TCA §8-44-108 does limit participation by electronic or other means, but that section applies only to state government and not to local land use boards and commissions. It would seem, that to the extent that reasonable precautions are taken, telephonic or physiographic participation by board members should be appropriate.

However, the staff of the zoning board or planning commission should be prepared to make certain adjustments so that the physically absent board member has all of the documents that are available to those members present at the hearing. Furthermore, to the extent that new documents are presented by the parties to the hearings, those documents should at the very least be described to the physically absent board member so that the importance and significance of the documents can be evaluated. Certainly it would be better for the absent board member to participate by video graphic means so that he or she could see the documents on camera.

Finally, it is very common in Tennessee for the staff to make short presentations concerning upcoming hearings by way of setting the stage for the ultimate decision. Those kinds of presentations or recommendations should certainly all be submitted to the absent board member so that he or she can review those even though not physically present at the hearing.

By following those simple guidelines, it would seem that electronic participation should present no obstacle to decisions by local zoning boards and planning commissions. Perhaps however it is just simpler to have a couple of alternate members who can substitute if one or more of the board members has to miss a meeting. Certainly it seems much easier in the long run.

I might add, that although there is little or no authority for alternate members in local land use boards and commissions, it seems very likely that any court called upon to determine the legality of such alternative members would conclude that there's nothing inappropriate about them.

Tuesday, October 25, 2011

Unusual physical features don't always equal a variance

In an interesting case from Philadelphia, the Philly Board of Zoning Appeals granted a number of variances of fairly large magnitude to an applicant who insisted that his hardship was created by the exceptional physical condition of the property. The difficulty was on appeal, that although in fact the property did have some exceptional features, they appear to be unrelated to the variance requested by the owner and given by the board.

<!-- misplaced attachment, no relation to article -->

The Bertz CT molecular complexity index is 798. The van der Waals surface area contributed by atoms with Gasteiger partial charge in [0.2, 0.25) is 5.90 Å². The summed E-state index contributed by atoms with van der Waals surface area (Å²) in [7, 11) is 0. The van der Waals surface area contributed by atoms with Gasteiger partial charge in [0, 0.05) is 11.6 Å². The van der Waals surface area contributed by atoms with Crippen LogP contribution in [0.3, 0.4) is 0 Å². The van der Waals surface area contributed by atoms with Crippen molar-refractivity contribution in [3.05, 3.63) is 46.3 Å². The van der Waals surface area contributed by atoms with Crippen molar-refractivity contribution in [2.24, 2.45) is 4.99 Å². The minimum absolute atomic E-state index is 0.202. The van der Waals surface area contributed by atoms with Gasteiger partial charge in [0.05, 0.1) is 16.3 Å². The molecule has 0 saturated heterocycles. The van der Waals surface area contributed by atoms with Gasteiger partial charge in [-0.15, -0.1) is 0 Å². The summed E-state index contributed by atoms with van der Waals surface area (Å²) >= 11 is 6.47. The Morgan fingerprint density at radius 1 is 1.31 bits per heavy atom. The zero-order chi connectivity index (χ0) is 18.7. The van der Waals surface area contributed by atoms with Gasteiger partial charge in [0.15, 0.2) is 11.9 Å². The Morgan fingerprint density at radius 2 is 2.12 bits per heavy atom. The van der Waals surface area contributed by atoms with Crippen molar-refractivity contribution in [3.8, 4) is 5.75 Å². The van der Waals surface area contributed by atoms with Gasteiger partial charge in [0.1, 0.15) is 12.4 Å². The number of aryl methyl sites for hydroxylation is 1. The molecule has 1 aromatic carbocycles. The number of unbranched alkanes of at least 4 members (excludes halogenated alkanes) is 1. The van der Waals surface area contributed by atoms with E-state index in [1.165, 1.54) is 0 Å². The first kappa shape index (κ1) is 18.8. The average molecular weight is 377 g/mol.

The case is Singer v Philadelphia Board of Adjustment, 2011 WL 4501939 (Pa Cmmw. Ct 2011), and the developer sought to construct a 30 story mixed-use commercial building in downtown Philadelphia. Some of the deficiencies included a lack of on-site parking, zero lot line construction (25 foot side yard required), and an increase from the permitted 1200% FAR to a requested 1600%. The developer also asked for a use variance to allow the construction in the tower of a take-out restaurant.

At the hearing before the zoning board, the applicant presented testimony that the design and density of the proposed development were the result of the physical constraints of the property. Based on that testimony, after the hearing, the zoning board issued a decision granting variances as to each of the requested deficiencies as well as the use variance. The board found that the property was unique in that it was midblock between Walnut Street and Sansom, and that it had an irregular shape which wrapped around a pub located on the street level.

The decision was appealed to the trial court which affirmed the decision of the zoning board. However, on further appeal to the Philadelphia Commonwealth Court, the decision was reversed. The court initially noted that the burden on an applicant for a variance in Pennsylvania is heavy, and that the grounds for a variance must be serious, substantial, and compelling. The appellants made the argument that the property was not unique (or, to use the language of our Tennessee statute, exceptional) simply because it wrapped around the back of the street level pub or because it was located in the middle of the block. The appellants suggested that the property could easily be developed if the scope of the project was simply scaled-back. The Court agreed.

The Commonwealth Court began by noting that in the case of the dimensional variances being requested, the quantum of proof was slightly reduced from those involving use variances. Parenthetically, is useful to note that use variances are generally considered to be illegal here in Tennessee; the only type of variances that are properly presented to a zoning board here is a dimensional variance. Notwithstanding the fact that the dimensional variances had a somewhat reduced evidentiary requirement, the applicant still had to show a hardship created by the unique circumstances of the property, and the applicant’s desire to increase profitability on the property could not be substituted for that type of proof.

In fact, the court noted that the variances to exceed the permitted width, to reduce the length of the loading dock, to exceed the floor area ratio, and to eliminate all off street parking resulted in much more than a technical or superficial deviation from the terms of the ordinance. On the contrary, these types of significant requests are more properly addressed by asking for a zoning change rather than variances from the zoning board.

Finally with regard to the request for a use variance so as to allow the use of one of the mid-level areas as a take-out restaurant, required under Pennsylvania law that the developer demonstrate that the property could not be used for a permitted purpose. Since the property was at the time of the application already being used as a parking lot, there was ample proof that one of the permitted purposes was appropriate for the property.

One final interesting point about this case is that the Philadelphia Zoning Ordinance includes a list of requirements for variances which is very similar to the old Metro Nashville variance requirements. Those requirements were changed greatly when the new zoning ordinance was adopted for the city of Nashville 1998. I always wondered where the original list had come from (the planning staff in place when I first started work for Metro in the late 1970s told me that the ordinance had been put together out of provisions from many other cities in the country) but I had never realized the connection between the provisions for variances in Metro’s old zoning ordinance and those found in the zoning provisions in Philadelphia. It’s an interesting connection.